Hiking & Backpacking Big Sur
|Ancient oaks stud rolling grasslands along the San Carpoforo Trail within Silver Peak Wilderness (Photo © Analise Elliot)|
Excerpted from Hiking & Backpacking Big Sur by Analise Elliot
Nestled at 4,270 feet in a prominent saddle beneath a dense canopy of oaks and madrones, China Camp offers one of the easiest access points to Ventana's high country. There are also lower elevation routes off Tassajara Road, along the Church Creek, Horse Pasture, and Tony Trails. Tassajara Road may be closed during storms due to fallen trees or small mudslides. Two routes extend from China Camp: the westbound Pine Ridge Trail and the northwest-bound Miller Canyon Trail.
Although the Pine Ridge Trail is the most heavily used path in the backcountry, most people begin from Big Sur and never reach Pine Ridge. This eastern section of the trail is remote, challenging, and strenuous, offering a trek across diverse terrain with sweeping panoramas of the vast wilderness. The route from China Camp suffers from encroaching brush, and few people hike farther than Pine Valley, whose dramatic sandstone cliffs shelter a spectacular waterfall and pine-studded meadow. This is the most direct route to the recently restored Black Cone Trail, but be prepared for a heavily overgrown path from Divide Camp to the north end of the Black Cone Trail atop Pine Ridge. Much of this terrain is intolerable in summer, when nagging flies swarm and temperatures soar into the upper 90s Fahrenheit.
From spring through fall, the Carmel River and Miller Canyon Trails offer pleasant routes downriver, though both trails are cloaked with poison oak. The trailhead for the Church Creek Trail lies in the heart of the wilderness, five miles beyond China Camp along Tassajara Road. The only trail that ascends the Church Creek drainage, it takes in some of Ventana's most dramatic sandstone outcrops.
Directions: Heading south on Highway 1 from Monterey, turn left on Carmel Valley Road (County Road G16) in Carmel and head eastbound. In 11.7 miles you'll reach Carmel Valley Village, your last opportunity for gas, food, and supplies. Drive through the village and continue another 11.3 miles to the Tassajara Road junction.
Heading north on Highway 101 from Southern California, turn off on Route 101 Business, Greenfield's southernmost exit. In half a mile you'll turn left on Elm Avenue (County Road G16) and head southwest 5.8 miles to Arroyo Seco Road (County Road G17). The two roads merge for 6.5 miles and then fork. Take the right branch and continue 17 miles northwest on Carmel Valley Road to the Tassajara Road junction.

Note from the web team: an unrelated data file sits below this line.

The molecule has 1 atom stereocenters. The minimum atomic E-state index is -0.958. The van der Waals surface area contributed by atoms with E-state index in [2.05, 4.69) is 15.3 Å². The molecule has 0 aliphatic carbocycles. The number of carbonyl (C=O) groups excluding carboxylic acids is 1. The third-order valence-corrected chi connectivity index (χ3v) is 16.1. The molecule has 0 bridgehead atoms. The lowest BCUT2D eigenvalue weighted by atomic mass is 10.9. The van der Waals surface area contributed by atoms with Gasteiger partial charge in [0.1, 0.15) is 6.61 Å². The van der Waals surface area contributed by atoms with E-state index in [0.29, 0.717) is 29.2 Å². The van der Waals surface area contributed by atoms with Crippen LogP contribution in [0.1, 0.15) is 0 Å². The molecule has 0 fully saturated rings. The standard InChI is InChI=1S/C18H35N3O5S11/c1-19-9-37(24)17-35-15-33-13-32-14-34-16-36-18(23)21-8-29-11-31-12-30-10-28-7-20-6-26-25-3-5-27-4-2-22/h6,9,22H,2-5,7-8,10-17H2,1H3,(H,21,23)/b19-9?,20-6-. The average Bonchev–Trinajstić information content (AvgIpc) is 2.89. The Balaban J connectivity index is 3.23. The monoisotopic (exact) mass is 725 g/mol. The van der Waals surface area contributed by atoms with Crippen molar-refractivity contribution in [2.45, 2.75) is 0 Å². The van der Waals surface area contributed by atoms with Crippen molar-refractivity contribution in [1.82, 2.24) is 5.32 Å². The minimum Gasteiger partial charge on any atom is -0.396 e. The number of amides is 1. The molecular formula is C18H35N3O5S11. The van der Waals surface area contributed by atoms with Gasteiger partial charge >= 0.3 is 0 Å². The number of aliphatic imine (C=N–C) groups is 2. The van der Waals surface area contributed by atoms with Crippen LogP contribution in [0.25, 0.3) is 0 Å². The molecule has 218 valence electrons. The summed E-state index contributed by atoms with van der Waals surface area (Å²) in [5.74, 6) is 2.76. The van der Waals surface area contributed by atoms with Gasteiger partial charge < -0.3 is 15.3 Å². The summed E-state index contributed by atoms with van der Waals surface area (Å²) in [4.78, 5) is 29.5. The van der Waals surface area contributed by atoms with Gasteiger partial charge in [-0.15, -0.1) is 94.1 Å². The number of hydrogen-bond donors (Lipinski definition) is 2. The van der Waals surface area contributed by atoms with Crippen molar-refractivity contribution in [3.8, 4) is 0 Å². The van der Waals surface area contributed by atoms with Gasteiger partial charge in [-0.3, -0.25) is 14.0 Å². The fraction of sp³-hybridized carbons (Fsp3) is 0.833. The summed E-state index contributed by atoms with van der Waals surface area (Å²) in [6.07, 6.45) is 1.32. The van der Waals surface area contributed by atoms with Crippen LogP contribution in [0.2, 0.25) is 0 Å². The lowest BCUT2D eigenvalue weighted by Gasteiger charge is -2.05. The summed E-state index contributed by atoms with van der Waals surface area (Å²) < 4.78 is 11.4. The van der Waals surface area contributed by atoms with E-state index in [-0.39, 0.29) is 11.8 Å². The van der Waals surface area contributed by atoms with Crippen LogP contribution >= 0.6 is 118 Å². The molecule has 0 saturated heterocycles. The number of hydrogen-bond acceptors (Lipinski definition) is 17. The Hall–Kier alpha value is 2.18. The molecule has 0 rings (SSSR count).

From the Tassajara Road junction, turn southwest and drive 1.3 miles to a fork with Cachagua Road. Take the left branch and continue 10.7 miles along Tassajara Road to the China Camp entrance. The pavement ends 1.8 miles from the junction, and 7.6 miles farther you'll pass White Oaks Campground (see below for nearest campground). From there it's 1.3 miles to the entrance road at China Camp.
To reach the campground, hang a sharp right off Tassajara Road and drive 200 feet. If you're not camping, park in the small lot across Tassajara Road from the camp entrance.
Visitor Center: Big Sur Station: 831-667-2315. The station is on Highway 1, 4.2 miles south of Andrew Molera State Park and just south of Pfeiffer Big Sur State Park. Open daily 8 a.m. to 6 p.m., Memorial Day through Labor Day, 8 a.m. to 4:30 p.m. the rest of the year. USFS Monterey District Headquarters, King City: 831-385-5434.
Nearest Campgrounds: Two small USFS campgrounds, White Oaks Campground (7.9 miles along Tassajara Road) and China Camp (10.7 miles along Tassajara Road), are open year-round on a first-come, first-served basis (7 and 6 sites, respectively; $5/night). Facilities include vault toilets, fire rings, and picnic tables.
Information: There's no fee if you park at the turnout on Tassajara Road directly across from the China Camp entrance. If you park at the campground, there's a $5/night fee. Fire permits are required for all stoves. Dogs are permitted and allowed off leash, except in designated campgrounds, where a six-foot or shorter leash is required.
Phone: Los Padres National Forest Headquarters: (805) 968-6640
Article © Analise Elliot. All rights reserved.
Details mentioned in this article were accurate at the time of publication